Paul Cook,

Peter Drucker: Effectiveness can be learned

I recently finished reading The Effective Executive by Peter Drucker.

It’s a book on how to get the right things done, not how to get things done as fast as possible.

Conspiring Circumstances

I’ve known about it for quite some time. I first heard Tim Ferriss reference it on his podcast years ago (elsewhere he said that “it’s much more valuable than 99% of the so-called time management books out there” [Business Insider][1]).

It sat on my Amazon Wishlist for a long time, and then on my bookshelf for awhile after that.

There’s a lot I want to read (just check out the aforementioned Amazon Wishlist). Why should I pick up that one?

Not too long ago two conspiring circumstances brought it again to my attention in the span of a week.

One was another episode of [The Tim Ferriss Show][2], this time in an episode with Drew Houston, the CEO of Dropbox.

Houston said it’s a major influence on him alongside Andy Grove’s High Output Management.

To add fuel to the fire, in that same interview Tim mentioned having read it 10 to 12 times.

Tim is one of those people I would consider to be super (or pick any other superlative) effective. For me to even contemplate reading a book twice it has to be exceptional, and so for him to say he’s read a book on effectiveness 10-12 times is a huge vote of confidence.

The other conspiring circumstance was a reference to it I came across in the book A Conviction to Lead where the author mentions it as being the work that taught him the most about the importance of time and how to prioritize it.

Someone was trying to tell me to pick up and read, so, I did.

I wish I had done it sooner.

Managing Oneself for Effectiveness

Peter Drucker

Drucker describes his work as being about “managing oneself for effectiveness.”

This isn’t something that comes naturally to us. As Drucker says, “effectiveness can be learned––and it also has to be learned.”

The can and has are key.

If you feel like you’re not very effective currently, that can be remedied. You can learn how to become effective.

Moreover, no one was born effective. They had to learn.

That is what this book is all about. What are those practices to learn in order to be effective? And how do we implement them in our work?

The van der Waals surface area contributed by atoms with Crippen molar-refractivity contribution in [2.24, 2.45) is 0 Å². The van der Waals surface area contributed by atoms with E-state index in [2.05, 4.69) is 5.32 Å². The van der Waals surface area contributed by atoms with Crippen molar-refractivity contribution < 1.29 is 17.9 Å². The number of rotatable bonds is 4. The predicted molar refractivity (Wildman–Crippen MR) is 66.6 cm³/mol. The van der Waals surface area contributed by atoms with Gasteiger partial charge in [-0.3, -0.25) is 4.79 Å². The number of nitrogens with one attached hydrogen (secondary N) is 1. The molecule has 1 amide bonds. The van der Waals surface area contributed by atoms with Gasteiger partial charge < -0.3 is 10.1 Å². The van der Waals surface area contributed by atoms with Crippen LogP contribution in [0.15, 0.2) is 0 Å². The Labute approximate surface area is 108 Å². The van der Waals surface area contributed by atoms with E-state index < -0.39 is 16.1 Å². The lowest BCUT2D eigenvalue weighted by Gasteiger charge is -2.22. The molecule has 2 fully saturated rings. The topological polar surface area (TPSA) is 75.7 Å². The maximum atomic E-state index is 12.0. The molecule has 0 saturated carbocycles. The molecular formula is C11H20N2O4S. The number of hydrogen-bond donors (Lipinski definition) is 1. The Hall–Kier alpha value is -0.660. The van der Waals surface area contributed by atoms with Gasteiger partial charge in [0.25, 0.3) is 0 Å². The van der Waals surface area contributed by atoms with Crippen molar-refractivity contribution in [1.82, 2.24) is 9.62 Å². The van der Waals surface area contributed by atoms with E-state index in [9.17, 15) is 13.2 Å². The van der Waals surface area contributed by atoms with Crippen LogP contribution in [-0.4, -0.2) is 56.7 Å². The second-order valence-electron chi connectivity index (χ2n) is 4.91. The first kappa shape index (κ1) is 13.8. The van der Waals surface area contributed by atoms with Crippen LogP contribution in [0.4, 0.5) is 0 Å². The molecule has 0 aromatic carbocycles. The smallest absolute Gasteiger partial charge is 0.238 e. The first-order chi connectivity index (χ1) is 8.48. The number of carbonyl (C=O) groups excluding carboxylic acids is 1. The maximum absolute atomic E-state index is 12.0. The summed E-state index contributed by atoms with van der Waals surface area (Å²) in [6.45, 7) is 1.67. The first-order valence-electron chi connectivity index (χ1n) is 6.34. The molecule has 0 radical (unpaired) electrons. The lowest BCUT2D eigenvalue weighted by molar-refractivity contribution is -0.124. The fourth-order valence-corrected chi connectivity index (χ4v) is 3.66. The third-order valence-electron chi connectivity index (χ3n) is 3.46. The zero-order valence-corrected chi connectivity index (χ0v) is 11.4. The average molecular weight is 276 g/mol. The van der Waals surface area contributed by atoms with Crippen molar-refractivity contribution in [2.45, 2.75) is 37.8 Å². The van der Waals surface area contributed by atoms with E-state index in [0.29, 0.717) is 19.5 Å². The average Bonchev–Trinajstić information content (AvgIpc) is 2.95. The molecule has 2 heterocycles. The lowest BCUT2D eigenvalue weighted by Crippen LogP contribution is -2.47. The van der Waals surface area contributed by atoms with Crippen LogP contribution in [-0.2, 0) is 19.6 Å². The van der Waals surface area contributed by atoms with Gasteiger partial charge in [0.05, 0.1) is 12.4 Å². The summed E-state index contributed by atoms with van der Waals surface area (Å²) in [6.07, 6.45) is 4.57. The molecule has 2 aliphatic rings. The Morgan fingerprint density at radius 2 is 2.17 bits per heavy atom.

Drucker says,

Increasing effectiveness may well be the only area where we can hope significantly to raise the level of executive performance, achievement, and satisfaction.

We cannot manufacture more time in the day, and we cannot clone ourselves so that we have more of us to offer. But as Drucker says,

If one cannot increase the supply of a resource, one must increase its yield. And effectiveness is the one tool to make the resources of ability and knowledge yield more and better results. This is the promise of effectiveness: that while we cannot increase our time, we can use it better. We may always have around the same number of decisions in a day, but we can learn how to make those decisions better, to make them count.

Why write this?

In the episode of the Tim Ferriss Show I mentioned earlier Drew Houston mentions that he thinks of The Effective Executive like a textbook: a book you want to take notes on, to digest, and to master.

That is how I view this series. It’s a way for me to introduce you to the material, but it’s also a way for me to master the book.

I’ve come to a place where I’m done reading the same post on 10 different blogs about how the Pomodoro Technique will solve all of my problems (nothing against the Pomodoro Technique). I’m done reading the latest business book that could have been condensed to a lengthy blog post.

Naval Ravikant said on a podcast with Shane Parrish:

I don’t want to read everything. I just want to read the 100 great books over and over again.

Knowledge Project

I hope we both can become more effective as a consequence.